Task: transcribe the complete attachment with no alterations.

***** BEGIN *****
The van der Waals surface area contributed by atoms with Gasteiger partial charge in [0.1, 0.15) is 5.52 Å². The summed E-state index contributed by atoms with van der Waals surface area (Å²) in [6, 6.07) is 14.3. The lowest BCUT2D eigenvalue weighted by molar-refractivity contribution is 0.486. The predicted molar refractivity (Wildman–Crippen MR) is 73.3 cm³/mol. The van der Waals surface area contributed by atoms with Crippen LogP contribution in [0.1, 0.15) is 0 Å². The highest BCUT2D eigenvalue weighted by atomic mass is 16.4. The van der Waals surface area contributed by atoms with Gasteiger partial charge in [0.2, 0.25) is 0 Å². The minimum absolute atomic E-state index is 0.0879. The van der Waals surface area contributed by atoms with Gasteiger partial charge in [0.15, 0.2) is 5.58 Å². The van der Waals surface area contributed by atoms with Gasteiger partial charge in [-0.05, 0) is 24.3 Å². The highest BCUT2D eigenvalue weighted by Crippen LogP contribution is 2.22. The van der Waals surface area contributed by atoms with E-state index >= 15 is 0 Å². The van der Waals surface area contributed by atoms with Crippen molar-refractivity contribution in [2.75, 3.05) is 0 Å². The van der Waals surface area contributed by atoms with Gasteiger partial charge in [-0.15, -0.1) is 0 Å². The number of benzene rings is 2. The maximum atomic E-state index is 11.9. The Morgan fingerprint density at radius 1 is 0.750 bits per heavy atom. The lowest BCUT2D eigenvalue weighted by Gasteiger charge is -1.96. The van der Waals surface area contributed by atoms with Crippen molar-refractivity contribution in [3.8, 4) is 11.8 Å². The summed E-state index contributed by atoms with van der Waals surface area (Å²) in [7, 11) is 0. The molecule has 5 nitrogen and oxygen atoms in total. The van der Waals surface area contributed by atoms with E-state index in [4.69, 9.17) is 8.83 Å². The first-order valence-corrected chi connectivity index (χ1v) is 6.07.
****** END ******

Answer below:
The van der Waals surface area contributed by atoms with Gasteiger partial charge in [0.1, 0.15) is 5.52 Å². The summed E-state index contributed by atoms with van der Waals surface area (Å²) in [6, 6.07) is 14.3. The lowest BCUT2D eigenvalue weighted by molar-refractivity contribution is 0.486. The predicted molar refractivity (Wildman–Crippen MR) is 73.3 cm³/mol. The van der Waals surface area contributed by atoms with Crippen LogP contribution in [0.1, 0.15) is 0 Å². The highest BCUT2D eigenvalue weighted by atomic mass is 16.4. The van der Waals surface area contributed by atoms with Gasteiger partial charge in [0.2, 0.25) is 0 Å². The minimum absolute atomic E-state index is 0.0879. The van der Waals surface area contributed by atoms with Gasteiger partial charge in [0.15, 0.2) is 5.58 Å². The van der Waals surface area contributed by atoms with Gasteiger partial charge in [-0.05, 0) is 24.3 Å². The highest BCUT2D eigenvalue weighted by Crippen LogP contribution is 2.22. The van der Waals surface area contributed by atoms with E-state index >= 15 is 0 Å². The van der Waals surface area contributed by atoms with Crippen molar-refractivity contribution in [2.75, 3.05) is 0 Å². The van der Waals surface area contributed by atoms with Gasteiger partial charge in [-0.15, -0.1) is 0 Å². The number of benzene rings is 2. The maximum atomic E-state index is 11.9. The Morgan fingerprint density at radius 1 is 0.750 bits per heavy atom. The lowest BCUT2D eigenvalue weighted by Gasteiger charge is -1.96. The van der Waals surface area contributed by atoms with Crippen molar-refractivity contribution in [3.8, 4) is 11.8 Å². The summed E-state index contributed by atoms with van der Waals surface area (Å²) in [7, 11) is 0. The molecule has 5 nitrogen and oxygen atoms in total. The van der Waals surface area contributed by atoms with E-state index in [4.69, 9.17) is 8.83 Å². The first-order valence-corrected chi connectivity index (χ1v) is 6.07.